Jayne_Denker~ By Jayne Denker

Powerful billionaires. Bad-boy bikers. Commanding Navy SEALs. Ah, the take-charge alpha hero of romance novels, the kind of guy who’ll tell a heroine what she wants, and will tell her that she likes it, driving the point home with so much testosterone she can’t help but say yes as she collapses into his (always hugely muscled) arms, and ends up pressed against his (always ripped) abs.

This blog post…is not about them. Sorry!

Okay, not sorry, actually. I’ve never been a fan of alpha-male-heroes in romances. My heroes have always been betas. I know! I know! What is wrong with me? What can possibly be desirable or sexy about a wimp, a weenie, a soft-spoken guy who doesn’t brandish his club about (so to speak)? After all, an alpha’s confidence, his overwhelming presence, even his perceived brutality—that’s sexy!

I guess that raises the question of “what is sexy?” For an alpha hero, it’s overt strength that shows his leadership tendencies. And let’s face it, haven’t we got it in our DNA to be attracted to the strongest caveman who can protect us against the invading tribe or the saber-tooth tiger? That show of power and confidence can imply the alpha will be loyal as well—standing by his love interest, standing up for her (or him), being strong when s/he can’t manage it.

But are those traits reserved only for alphas? Is it only the tough guy who gets respect and gets his intended to swoon? What if sexy is not a forceful personality, but different manifestations of confidence and strength? What if “beta” doesn’t equal “wimp,” but instead means someone possessing a quiet grace, an understated power? A beta hero steps up when stepping up is required and handles things modestly. He pitches in when needed, sometimes behind the scenes, without needing acknowledgment of it. He doesn’t threaten (unless pushed, and then look out). Without shouting out a demand for respect, he gets that respect all the same. That, I adore.

Ah, I know what you’re thinking! We’re talking romances, here. Fiction, not reality. What’s the harm in fantasizing about a “man’s man” taking you in hand and rendering you helpless? Fair question, as long as it’s a brief fling. Don’t give me a happy ending that asks me to imagine a long-term relationship with the guy, because reality intrudes, and I start thinking that eventually “taking you in hand” turns into “make me a ham sammich.”

But, you might ask, what about the implication that there’s an enticing package (the emotional one! get your mind out of the gutter!) buried deep within the hero, under the crusty exterior? What about the whole delicious drama wherein the heroine thinks he’s a jerk, but in time, with enough persistence, manages to uncover the gem underneath, reserved just for her?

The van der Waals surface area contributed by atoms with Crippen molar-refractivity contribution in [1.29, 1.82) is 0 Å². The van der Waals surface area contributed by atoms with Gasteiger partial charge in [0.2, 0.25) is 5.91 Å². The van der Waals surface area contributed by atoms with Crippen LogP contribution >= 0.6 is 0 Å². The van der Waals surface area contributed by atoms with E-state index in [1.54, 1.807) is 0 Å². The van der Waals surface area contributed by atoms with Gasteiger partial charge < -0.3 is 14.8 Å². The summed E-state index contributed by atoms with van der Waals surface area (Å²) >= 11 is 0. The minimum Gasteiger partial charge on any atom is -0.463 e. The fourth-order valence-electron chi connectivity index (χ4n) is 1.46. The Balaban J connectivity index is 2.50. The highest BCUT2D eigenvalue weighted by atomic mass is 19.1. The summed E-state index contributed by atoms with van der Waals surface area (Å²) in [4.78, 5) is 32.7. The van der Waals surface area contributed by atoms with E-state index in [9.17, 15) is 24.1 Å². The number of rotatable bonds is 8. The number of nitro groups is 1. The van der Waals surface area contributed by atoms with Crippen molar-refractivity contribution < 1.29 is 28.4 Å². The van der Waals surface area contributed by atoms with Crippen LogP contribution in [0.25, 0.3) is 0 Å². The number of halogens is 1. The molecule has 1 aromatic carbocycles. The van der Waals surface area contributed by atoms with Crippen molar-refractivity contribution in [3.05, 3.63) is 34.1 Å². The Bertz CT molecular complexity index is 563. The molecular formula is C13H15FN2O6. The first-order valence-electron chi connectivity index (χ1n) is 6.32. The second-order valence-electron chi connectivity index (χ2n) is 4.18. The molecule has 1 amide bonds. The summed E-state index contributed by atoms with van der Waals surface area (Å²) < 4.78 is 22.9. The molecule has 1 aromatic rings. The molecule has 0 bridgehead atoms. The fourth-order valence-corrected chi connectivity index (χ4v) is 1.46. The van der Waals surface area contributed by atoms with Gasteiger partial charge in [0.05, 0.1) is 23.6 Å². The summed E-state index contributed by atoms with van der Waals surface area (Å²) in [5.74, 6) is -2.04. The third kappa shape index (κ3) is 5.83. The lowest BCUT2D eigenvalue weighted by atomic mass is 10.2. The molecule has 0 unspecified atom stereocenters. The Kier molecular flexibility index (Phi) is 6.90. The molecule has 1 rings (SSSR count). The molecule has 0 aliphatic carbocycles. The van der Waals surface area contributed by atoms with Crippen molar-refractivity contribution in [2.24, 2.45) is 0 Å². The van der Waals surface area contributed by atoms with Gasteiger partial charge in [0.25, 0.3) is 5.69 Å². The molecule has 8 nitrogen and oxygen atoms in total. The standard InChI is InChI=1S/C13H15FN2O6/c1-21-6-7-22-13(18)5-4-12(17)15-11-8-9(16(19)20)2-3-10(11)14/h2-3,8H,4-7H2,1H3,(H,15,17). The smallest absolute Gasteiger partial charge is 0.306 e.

Ain’t nobody got time for that.

Maybe it’s because I’m old—older! ahem!—but I can’t help but think that no woman should have to work that hard to find the nice in a guy. I know, from experience, that it’s quite rare that you do all that digging and actually come up with a gem. I’ve been around long enough to have learned first hand that in reality most surly, tough guys aren’t diamonds in the rough; they’re just lumps of coal through and through. If he is of two minds, an arrogant jerk out in the real world but a sweetie behind closed doors, that doesn’t make me think he’s keeping his true self just for the heroine, but instead has a freakin’ split personality.

So yeah, I’ve always preferred the mild-mannered ones. (“I prefer” are the operative words here, of course. This is my personal preference. I’m not saying that one is right and the other wrong. Different strokes and all that.) The heroes in my contemporary romantic comedies are indeed quietly strong—perhaps not men you’d notice right away (despite their good looks), but ones who emerge as intelligent, sensitive, powerful in their own way and, yes, leaders. Men who can take charge without bringing down any nearby structures in the process, men who can be physically threatening but prefer not to be, men who can also take charge for the heroine—and of the heroine (wink)—when necessary.